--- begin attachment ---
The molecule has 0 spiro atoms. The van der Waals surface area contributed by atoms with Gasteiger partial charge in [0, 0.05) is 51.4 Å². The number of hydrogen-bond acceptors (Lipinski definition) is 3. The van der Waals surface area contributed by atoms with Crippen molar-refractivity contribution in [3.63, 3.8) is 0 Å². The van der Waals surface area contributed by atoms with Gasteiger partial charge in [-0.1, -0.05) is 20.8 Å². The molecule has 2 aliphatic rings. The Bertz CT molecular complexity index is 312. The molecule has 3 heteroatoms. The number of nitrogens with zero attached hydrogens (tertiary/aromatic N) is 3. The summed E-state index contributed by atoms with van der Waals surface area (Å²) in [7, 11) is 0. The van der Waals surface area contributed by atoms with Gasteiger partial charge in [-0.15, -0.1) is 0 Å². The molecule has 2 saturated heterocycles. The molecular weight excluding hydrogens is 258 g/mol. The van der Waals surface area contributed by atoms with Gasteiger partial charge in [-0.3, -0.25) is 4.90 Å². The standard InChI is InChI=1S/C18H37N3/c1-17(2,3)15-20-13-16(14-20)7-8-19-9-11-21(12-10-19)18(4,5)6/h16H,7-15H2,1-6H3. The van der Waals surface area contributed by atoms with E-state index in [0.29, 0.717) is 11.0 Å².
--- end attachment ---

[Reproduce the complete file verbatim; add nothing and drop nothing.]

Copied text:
The molecule has 0 spiro atoms. The van der Waals surface area contributed by atoms with Gasteiger partial charge in [0, 0.05) is 51.4 Å². The number of hydrogen-bond acceptors (Lipinski definition) is 3. The van der Waals surface area contributed by atoms with Crippen molar-refractivity contribution in [3.63, 3.8) is 0 Å². The van der Waals surface area contributed by atoms with Gasteiger partial charge in [-0.1, -0.05) is 20.8 Å². The molecule has 2 aliphatic rings. The Bertz CT molecular complexity index is 312. The molecule has 3 heteroatoms. The number of nitrogens with zero attached hydrogens (tertiary/aromatic N) is 3. The summed E-state index contributed by atoms with van der Waals surface area (Å²) in [7, 11) is 0. The van der Waals surface area contributed by atoms with Gasteiger partial charge in [-0.15, -0.1) is 0 Å². The molecule has 2 saturated heterocycles. The molecular weight excluding hydrogens is 258 g/mol. The van der Waals surface area contributed by atoms with Gasteiger partial charge in [-0.3, -0.25) is 4.90 Å². The standard InChI is InChI=1S/C18H37N3/c1-17(2,3)15-20-13-16(14-20)7-8-19-9-11-21(12-10-19)18(4,5)6/h16H,7-15H2,1-6H3. The van der Waals surface area contributed by atoms with E-state index in [0.29, 0.717) is 11.0 Å².